I haven’t heard any of these, just giving you a list of things to look at.


Can you provide a brief impression of this. It looks like an interesting hybrid amp.

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It’s safe to say that most tube amps that are considered to sound good cost at least $2k. We know that correlation doesn’t imply causation, so let’s try to unpack that (also see @Jsim’s comments above).

There are some poor performing amps that cost more than $2k.

Factors that may contribute to a sub $2k amp performing well despite being in no man’s land: DIY and thus less labor cost such as Bottlehead; cheaper cost of production outside of the US such as in Russia with the SW51+; OTL/hybrid/parafeed designs that don’t require the cost of expensive output transformers such as LTA/CSP3/Tuba/Lyr 3.

LTA and Decware focus on stereo where many of their products cost significantly higher than $2k. Some of the technology/R&D/know-how/processes present in their higher priced gear likely trickles down to their sub $2k gear, as opposed to a manufacturer whose $1500 tube amp is their most sophisticated and advanced offering. The base MZ2 and CSP3 priced at $1300 can be configured with upgrades and a total cost up to $3k.

Perhaps the sub $2k no man’s land guideline that seems to have originated in a prior year should be refreshed (or eventually and not considered fixed) or qualified to refer to transformer coupled tube amps - - for inflation, technology and innovation should improve over time for producers to be able to make equivalent quality products for less cost, change in cost/access to raw materials including stock tubes. Or maybe it doesn’t need to be refreshed and we declare the price of the Starlett, Pendant, T4 as the minimum entry point. Or maybe one has a preference for transformer coupled sonics (associated distortion) over OTL sonics, making the price of OTL amps irrelevant.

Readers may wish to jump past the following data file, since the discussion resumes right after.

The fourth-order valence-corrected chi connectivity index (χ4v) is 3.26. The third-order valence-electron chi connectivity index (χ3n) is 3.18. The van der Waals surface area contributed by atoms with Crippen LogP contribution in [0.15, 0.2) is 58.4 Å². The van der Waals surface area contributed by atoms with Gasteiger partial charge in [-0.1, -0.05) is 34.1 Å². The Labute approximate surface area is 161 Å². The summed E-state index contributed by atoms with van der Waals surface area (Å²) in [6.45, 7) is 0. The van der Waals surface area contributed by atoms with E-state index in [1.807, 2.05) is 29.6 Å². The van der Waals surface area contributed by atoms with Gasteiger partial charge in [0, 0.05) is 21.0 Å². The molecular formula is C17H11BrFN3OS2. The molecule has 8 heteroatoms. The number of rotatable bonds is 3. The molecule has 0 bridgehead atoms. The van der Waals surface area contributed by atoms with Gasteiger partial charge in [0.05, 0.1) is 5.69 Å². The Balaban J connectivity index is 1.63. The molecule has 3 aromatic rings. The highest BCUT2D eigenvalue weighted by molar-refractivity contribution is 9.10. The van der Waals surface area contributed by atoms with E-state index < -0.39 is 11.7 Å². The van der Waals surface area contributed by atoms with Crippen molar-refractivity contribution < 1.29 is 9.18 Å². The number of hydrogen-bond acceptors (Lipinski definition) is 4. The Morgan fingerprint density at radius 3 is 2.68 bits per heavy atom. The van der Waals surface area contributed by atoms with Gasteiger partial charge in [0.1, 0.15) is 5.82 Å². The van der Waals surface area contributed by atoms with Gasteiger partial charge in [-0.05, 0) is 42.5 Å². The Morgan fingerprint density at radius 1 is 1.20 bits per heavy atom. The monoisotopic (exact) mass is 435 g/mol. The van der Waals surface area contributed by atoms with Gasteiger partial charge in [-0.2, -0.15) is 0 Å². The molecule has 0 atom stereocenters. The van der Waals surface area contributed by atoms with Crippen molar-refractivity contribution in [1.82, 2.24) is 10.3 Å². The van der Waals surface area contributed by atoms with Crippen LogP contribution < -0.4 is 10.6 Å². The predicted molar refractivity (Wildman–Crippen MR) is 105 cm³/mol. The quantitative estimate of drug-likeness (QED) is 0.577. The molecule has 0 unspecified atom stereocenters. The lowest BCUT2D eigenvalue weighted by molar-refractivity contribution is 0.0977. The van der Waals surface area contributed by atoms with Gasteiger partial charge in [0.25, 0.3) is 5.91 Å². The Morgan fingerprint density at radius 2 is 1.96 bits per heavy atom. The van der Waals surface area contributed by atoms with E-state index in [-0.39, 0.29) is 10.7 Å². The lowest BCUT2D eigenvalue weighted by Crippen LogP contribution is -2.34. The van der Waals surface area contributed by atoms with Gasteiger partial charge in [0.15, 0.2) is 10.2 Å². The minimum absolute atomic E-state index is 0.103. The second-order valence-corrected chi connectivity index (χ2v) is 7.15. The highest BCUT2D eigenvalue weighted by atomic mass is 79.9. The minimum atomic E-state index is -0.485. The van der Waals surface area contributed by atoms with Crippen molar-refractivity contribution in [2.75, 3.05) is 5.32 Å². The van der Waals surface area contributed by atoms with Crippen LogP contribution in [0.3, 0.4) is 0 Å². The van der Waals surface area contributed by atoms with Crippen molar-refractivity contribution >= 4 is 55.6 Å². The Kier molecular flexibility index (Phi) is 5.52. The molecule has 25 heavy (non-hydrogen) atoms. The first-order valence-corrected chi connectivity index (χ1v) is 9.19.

A fair fight might be to compare tube amps with similar caliber tube complements, which might mean upgrading the stock tubes in cases where the manufacturer skimps. Yes, an amp should perform adequately in its stock form, but here the objective is optimized sonics and declaring an absolute no man’s land.

That being said, advising $2k as a minimum is a helpful guideline and makes it very likely that one will end up with good tube sound, but should be put in context and perhaps is not an absolute. Maybe it’s all relative. Such no man’s land characterizations, while generally true, are on par with “if you ain’t listening to directly heated triodes, you ain’t listening.”


Also keep in mind that with the commonly spoken of 2k or higher amps there’s very little garbage out there, especially from the boutique builders. It comes down to sound preferences, for the most part, at that level.


Indeed, although spending $3k doesn’t guarantee happiness where I can imagine an instance of maximized profit margin.


I’m interested what you think of it, I have a pair of Quicksilver M135 mono blocks on my stereo system which I have a soft spot for, so the headphone option is interesting, but pretty much the last thing I need is another <$1000 tube amp.

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Actually thinking about this, if your looking for a pre amp, the best bet might be to look at vintage valve preamps, there are a few of those that are very reasonably priced at this point, and it’s not like valve amp design has come a long way in the last 50 years.
I have a soft spot for some of the earlier Melos preamps.

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True about vintage valve preamps, although David Berning seems to have come across an innovation.